Well, not really. The A’s clearly can afford Tejada. Oakland’s not a small market, even when you consider MLB’s ludicrous split of the local geography between the A’s and the Giants. The A’s exercised their option to extend the broadcast rights contract through the 2003 season, and they’re going to be in good shape to cut a new deal. Had they gone further in the postseason–and if economic growth were around 4%–there’d be a deal in place right now, but Michael Crowley, not being a dummy, will push off the bidding until after this season, hoping for an economic rebound and at least a first-round playoff victory.
The money’s there. There are ancillary issues, such as keeping the A’s cost structure low in order to avoid scaring off potential buyers, and fear of opponents of a new ballpark having a visible bloody shirt to wave during public debate. The A’s are making a business decision not to re-sign Tejada, and, in all honesty, it’s very tough to argue with that decision.
Miguel Tejada is going to demand an awful lot of money on the open market. In this age of the Übershortstop, Miguel slots in comfortably at No. 3, behind only A-Rod and Nomar Garciaparra, and given Tejada’s edge in durability over Nomar, it’s not clear he’ll get a lot less dough. If we assume Tejada’s published age is accurate, he’ll be 27 this season, and will be looking for a contract after this year that will take him through his late prime and into the probable early stages of decline. He’ll also cost somewhere north of $10 million annually, and the A’s are already stinging from the Jermaine Dye contract up in that stratosphere.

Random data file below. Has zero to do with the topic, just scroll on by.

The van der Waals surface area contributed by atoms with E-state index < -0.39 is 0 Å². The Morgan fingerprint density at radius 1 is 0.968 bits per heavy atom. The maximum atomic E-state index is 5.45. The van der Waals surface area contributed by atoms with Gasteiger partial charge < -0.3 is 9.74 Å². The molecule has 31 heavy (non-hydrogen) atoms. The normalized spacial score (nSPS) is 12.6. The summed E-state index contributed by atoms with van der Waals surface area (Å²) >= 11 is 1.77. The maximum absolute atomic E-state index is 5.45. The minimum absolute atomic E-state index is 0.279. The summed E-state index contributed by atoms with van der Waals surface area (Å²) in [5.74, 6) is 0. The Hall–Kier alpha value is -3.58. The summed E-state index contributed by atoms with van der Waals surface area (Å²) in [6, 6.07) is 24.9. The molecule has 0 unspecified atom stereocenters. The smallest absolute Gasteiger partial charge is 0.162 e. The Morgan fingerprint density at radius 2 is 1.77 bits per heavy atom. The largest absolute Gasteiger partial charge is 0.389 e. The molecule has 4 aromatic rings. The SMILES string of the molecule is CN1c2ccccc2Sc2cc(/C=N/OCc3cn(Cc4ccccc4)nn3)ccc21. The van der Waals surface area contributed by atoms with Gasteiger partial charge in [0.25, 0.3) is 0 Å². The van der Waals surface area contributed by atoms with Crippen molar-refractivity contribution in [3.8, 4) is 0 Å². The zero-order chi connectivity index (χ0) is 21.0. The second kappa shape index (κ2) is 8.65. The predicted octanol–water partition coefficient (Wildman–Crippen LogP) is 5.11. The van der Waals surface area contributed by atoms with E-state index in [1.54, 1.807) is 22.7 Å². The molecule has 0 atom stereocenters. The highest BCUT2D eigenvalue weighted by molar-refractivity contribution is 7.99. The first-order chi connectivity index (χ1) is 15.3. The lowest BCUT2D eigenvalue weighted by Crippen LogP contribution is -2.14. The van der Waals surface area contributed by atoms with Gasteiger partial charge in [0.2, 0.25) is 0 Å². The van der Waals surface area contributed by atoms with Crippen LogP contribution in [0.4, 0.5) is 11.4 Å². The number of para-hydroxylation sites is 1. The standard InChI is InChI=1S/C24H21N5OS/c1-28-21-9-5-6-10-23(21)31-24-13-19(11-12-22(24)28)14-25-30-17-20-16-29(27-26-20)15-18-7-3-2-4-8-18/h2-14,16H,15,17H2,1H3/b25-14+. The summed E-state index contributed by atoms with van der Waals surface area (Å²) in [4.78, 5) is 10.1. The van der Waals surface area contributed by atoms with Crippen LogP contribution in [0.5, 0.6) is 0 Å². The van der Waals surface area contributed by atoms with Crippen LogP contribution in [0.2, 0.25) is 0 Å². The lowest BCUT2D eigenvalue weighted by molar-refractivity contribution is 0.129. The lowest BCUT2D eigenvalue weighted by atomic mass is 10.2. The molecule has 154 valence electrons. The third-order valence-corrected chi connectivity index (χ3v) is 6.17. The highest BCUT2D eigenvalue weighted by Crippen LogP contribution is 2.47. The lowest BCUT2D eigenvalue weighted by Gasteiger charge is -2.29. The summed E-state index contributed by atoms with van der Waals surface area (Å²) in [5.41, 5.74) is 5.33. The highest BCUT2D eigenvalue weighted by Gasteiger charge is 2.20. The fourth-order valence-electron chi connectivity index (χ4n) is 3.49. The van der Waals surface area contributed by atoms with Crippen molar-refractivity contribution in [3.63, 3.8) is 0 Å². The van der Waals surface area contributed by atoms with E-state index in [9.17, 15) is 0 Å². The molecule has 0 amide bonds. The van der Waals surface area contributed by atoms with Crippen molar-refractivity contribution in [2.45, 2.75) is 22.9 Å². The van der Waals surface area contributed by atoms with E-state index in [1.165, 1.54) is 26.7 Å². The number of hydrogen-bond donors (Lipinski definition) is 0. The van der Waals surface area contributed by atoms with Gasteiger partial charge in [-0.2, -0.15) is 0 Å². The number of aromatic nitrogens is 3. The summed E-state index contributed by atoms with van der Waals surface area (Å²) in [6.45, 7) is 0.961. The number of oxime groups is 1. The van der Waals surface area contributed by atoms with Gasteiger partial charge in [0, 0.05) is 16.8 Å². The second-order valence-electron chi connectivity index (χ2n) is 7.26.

The reality is that he’s probably not worth the risk of the contract he’ll end up signing, and the A’s know it.
The value of any player to a club is strictly marginal–that is, his value less the value of the best available replacement. In the case of Tejada, the best available replacement is pretty good, and awfully cheap. Mark Ellis, currently the A’s second baseman, can play shortstop. He’s also a very solid ballplayer, and could very well grow to be a comparable ballplayer to Tejada. Ellis turns 26 in June, has a better walk rate than Tejada, hits the ball in the air, and plays defense pretty well; it’s not infeasible that he could even be a better ballplayer than Tejada during the 2003 season, heretical as that may sound. In the minors, the A’s have Bobby Crosby coming up fast, a very solid shortstop prospect who could, if forced, start the 2004 season at short for the A’s and not embarrass himself or hurt the club too badly. Both of these options–and there are dozens of others all over the minors with other clubs, too–cost considerably less than throwing eight figures of cash at Tejada.
So, is Schott guilty of the sin of excessive honesty?